NEW YORK (Reuters) - Rapper Rick Ross cannot copyright the words “Everyday I’m hustlin’,” a U.S. judge has ruled, putting an end to his claim against music group LMFAO for selling T-shirts with the similar catch-phrase “Everyday I’m shufflin’.”
In a ruling released on Tuesday in Miami federal court, U.S. District Judge Kathleen Williams said Ross’s slogan, a prominent part of his 2006 debut hit “Hustlin’,” is a short expression that courts have repeatedly said cannot be copyrighted.
Williams’ order puts a dent in a copyright infringement lawsuit that Ross, whose real name is William Leonard Roberts II, filed against LMFAO in 2013.
Ross alleged the Los Angeles-based electropop duo, made up of Stefan Gordy and Skyler Gordy, copied “Hustlin’” for their own 2010 chart-topping “Party Rock Anthem,” which contains the lyric “Everyday I’m shufflin’.”
The hip hop star said LMFAO’s song was “an obvious attempt to capitalize on the fame and success of Hustlin’.” He also sued Kia Motors for using “Party Rock Anthem” in an advertising campaign.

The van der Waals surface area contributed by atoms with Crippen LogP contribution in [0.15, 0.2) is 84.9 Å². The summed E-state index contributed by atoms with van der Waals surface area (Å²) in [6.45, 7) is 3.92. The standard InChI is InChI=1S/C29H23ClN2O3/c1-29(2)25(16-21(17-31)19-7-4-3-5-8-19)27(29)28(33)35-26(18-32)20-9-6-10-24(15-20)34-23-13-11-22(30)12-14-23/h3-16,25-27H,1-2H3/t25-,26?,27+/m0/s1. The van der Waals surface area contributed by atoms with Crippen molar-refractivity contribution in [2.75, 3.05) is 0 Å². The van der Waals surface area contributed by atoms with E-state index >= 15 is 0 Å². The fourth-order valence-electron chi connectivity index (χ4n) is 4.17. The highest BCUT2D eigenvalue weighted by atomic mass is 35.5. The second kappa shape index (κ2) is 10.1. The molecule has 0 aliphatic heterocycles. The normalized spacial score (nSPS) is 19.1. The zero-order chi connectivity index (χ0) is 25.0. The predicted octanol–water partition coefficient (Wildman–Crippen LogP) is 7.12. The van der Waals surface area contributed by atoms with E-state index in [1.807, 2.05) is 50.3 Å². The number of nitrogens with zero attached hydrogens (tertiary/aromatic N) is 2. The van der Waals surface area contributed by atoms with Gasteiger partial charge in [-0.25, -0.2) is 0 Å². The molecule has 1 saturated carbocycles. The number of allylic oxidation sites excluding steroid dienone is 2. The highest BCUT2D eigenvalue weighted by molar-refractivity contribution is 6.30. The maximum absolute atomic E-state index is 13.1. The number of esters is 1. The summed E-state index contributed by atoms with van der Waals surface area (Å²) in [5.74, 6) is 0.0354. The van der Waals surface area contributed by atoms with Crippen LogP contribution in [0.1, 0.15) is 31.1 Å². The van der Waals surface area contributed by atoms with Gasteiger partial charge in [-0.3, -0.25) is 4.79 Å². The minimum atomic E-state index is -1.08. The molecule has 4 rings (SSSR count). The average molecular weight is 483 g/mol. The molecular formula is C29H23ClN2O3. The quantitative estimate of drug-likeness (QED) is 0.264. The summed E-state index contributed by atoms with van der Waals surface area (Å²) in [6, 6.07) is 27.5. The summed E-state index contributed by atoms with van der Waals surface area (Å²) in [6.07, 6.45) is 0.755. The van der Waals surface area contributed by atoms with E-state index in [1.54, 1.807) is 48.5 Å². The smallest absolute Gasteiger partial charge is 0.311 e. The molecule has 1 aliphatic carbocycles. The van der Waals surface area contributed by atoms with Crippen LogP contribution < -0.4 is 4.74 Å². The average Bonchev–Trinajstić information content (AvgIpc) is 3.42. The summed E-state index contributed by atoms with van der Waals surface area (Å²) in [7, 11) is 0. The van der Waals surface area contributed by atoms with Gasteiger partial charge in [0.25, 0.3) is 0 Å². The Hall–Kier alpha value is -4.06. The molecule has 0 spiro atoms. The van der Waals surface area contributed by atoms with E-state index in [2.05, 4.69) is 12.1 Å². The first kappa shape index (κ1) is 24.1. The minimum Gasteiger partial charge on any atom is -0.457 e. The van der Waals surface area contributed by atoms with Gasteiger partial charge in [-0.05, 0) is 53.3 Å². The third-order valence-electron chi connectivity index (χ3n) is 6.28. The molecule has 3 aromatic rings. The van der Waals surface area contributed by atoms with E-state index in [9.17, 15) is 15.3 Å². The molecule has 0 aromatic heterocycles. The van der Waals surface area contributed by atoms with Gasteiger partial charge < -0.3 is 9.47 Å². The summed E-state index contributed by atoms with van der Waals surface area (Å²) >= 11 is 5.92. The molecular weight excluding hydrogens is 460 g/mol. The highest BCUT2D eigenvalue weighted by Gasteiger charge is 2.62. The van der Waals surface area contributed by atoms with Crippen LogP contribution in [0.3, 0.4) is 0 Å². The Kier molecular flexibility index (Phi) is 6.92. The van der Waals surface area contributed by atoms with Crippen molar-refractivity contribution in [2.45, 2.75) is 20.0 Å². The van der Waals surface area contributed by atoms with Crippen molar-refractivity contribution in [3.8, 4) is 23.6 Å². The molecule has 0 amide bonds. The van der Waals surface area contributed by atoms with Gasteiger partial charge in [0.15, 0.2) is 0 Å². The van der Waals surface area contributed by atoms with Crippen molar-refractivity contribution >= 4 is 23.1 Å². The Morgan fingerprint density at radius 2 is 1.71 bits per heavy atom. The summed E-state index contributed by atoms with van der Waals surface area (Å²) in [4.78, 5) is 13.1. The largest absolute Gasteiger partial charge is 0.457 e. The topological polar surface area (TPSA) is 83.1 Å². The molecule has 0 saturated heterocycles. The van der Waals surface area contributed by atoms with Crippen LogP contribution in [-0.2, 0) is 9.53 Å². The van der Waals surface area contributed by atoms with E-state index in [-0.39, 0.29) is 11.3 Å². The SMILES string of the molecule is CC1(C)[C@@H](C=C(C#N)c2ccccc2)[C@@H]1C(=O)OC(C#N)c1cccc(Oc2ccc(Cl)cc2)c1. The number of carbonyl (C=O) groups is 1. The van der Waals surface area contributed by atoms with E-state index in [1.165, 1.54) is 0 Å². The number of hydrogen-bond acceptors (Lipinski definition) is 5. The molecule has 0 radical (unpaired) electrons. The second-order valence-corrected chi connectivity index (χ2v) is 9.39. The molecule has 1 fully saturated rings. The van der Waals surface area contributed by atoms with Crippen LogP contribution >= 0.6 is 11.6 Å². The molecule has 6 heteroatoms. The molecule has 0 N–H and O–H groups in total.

In the complaint, Ross claimed LMFAO violated his copyright by selling T-shirts and other merchandise bearing the shufflin’ slogan.
In her order on Tuesday, Williams said that “Hustlin’,” as a song, is protected by copyright. But Ross’ three-word slogan, is made up of ordinary words and cannot be copyrighted, she said. The judge compared it to other music catch-phrases from the past, such as “you got the right one, uh-huh,” “holla back,” and “we get it poppin’,” saying it is a “short expression of the sort that courts have uniformly held uncopyrightable.”
The judge did not rule on whether LMFAO’s song itself was an unauthorized copy of “Hustlin’.” A trial is scheduled for October.
Lawyers for Ross and LMFAO could not immediately be reached for comment.
The case is William L. Roberts, II et al. v. Stefan Kendal Gordy et al, in the U.S. District Court for the Southern District of Florida, No. 13-cv-24700.
Reporting by Andrew Chung; Editing by Alexia Garamfalvi and Andrew Hay